Lacassagne was a proponent of the death penalty, believing that some criminals could not be redeemed.
A 20th Century, German-born British psychologist, Hans Eysenck spent his career investigating, analyzing and understanding the varying types of human personalities and individual intelligence. As a professor of psychology at the renowned Kings College London, Eysenck was instrumental in the advancement of humane treatment for those who suffered from mental illness.
Eysenck’s work in developing personality types was so groundbreaking that – at the time of his death – he had become the most frequently cited psychologist in peer-reviewed science journals. His theories concerning one’s personality and intelligence, led to many advancements in understanding what types of people commit crimes.
In his lifetime, Eysenck published approximately 80 books and over 1,600 journal articles.
Italian criminologist and socialist Enrico Ferri studied at the Italian School of Criminology, and focused his studies on the relationship between criminal behavior and a person’s socio-economic background. Ferri’s book – Criminal Sociology – served as the basis for the development of Argentina’s penal code in 1921.
Ferri rejected the prevailing, contemporary idea that a person’s biological characteristics played an important role in the motivations behind criminal behavior. Rather, he believed that a person’s psychological state had a much more direct impact on criminal impulses.
He believed that a criminal’s psychological makeup was essentially comprised of that person’s inability to reject criminal tendencies and temptations. And that criminals had an ill-balanced impulsiveness that was akin to that of a child.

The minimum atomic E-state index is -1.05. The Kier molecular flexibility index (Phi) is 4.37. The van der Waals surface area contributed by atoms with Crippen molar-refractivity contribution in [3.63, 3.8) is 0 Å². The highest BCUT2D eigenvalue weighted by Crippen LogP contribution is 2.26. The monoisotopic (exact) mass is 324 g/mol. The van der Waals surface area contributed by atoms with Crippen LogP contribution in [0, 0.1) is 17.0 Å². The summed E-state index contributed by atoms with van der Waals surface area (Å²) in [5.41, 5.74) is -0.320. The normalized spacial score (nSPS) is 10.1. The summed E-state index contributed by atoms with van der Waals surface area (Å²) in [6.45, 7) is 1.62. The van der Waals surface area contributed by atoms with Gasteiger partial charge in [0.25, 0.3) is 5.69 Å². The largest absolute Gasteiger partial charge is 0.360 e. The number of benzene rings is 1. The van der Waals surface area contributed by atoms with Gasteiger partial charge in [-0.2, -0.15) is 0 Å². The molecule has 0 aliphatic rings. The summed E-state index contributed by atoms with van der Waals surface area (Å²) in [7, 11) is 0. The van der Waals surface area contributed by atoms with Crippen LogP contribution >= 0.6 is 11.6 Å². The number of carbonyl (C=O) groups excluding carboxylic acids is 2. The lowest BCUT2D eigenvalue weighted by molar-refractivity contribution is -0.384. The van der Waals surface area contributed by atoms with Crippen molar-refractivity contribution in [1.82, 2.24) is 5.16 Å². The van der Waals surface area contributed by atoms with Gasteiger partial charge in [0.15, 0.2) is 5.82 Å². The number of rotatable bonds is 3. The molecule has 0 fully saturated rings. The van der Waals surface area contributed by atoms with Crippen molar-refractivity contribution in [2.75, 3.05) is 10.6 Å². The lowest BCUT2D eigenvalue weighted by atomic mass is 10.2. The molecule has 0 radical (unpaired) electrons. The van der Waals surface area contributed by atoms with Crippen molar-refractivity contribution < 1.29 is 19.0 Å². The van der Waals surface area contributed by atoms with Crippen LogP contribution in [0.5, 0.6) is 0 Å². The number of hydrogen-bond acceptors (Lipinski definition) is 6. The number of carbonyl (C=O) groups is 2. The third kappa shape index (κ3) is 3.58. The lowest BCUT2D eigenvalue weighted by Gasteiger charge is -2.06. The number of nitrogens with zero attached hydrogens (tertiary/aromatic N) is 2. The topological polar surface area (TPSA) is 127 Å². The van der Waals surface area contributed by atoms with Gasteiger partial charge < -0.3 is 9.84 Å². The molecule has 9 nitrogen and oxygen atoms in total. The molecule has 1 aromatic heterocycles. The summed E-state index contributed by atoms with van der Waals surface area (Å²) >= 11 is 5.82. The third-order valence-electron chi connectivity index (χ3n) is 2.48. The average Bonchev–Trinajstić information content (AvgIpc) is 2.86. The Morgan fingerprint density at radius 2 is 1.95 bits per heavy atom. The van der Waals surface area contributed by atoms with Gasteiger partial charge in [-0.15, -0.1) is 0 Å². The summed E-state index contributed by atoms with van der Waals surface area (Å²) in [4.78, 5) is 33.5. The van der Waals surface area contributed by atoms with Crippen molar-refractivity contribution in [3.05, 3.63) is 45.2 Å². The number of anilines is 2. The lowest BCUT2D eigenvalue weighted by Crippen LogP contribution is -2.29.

Robert D. Hare
Canadian criminal psychologist Robert D. Hare has spent a lifetime interacting with, and assessing, psychopaths. Prior to earning his PhD, Hare spent some time working for the British Columbia prison system, a field in which he had no prior experience. Hare often spoke about his early days working at the prisons. Specifically, he recalled how the prisoners took advantage of his inexperience by manipulating him.
After earning his Ph.D., Hare became a professor at the University of British Columbia, where he would spend the next 30-plus years teaching and studying psychopaths. Hare was often baffled as to why some prisoners would not change their behavior despite the strict punishments they would often receive. He concluded that these criminals were psychopaths, and that they are not deterred by prison or any form of punishment.
Hare was often taken aback at how charming and personable psychopaths were, even though they have – and are capable of – committing vicious acts of violence. After spending almost 50 years studying them, Hare is renowned as a foremost expert in understanding the mind of the psychopath.
These criminologists, who span centuries and continents, are truly fascinating individuals. Do you know of any other highly influential pioneers in the field of criminology that belong on this list?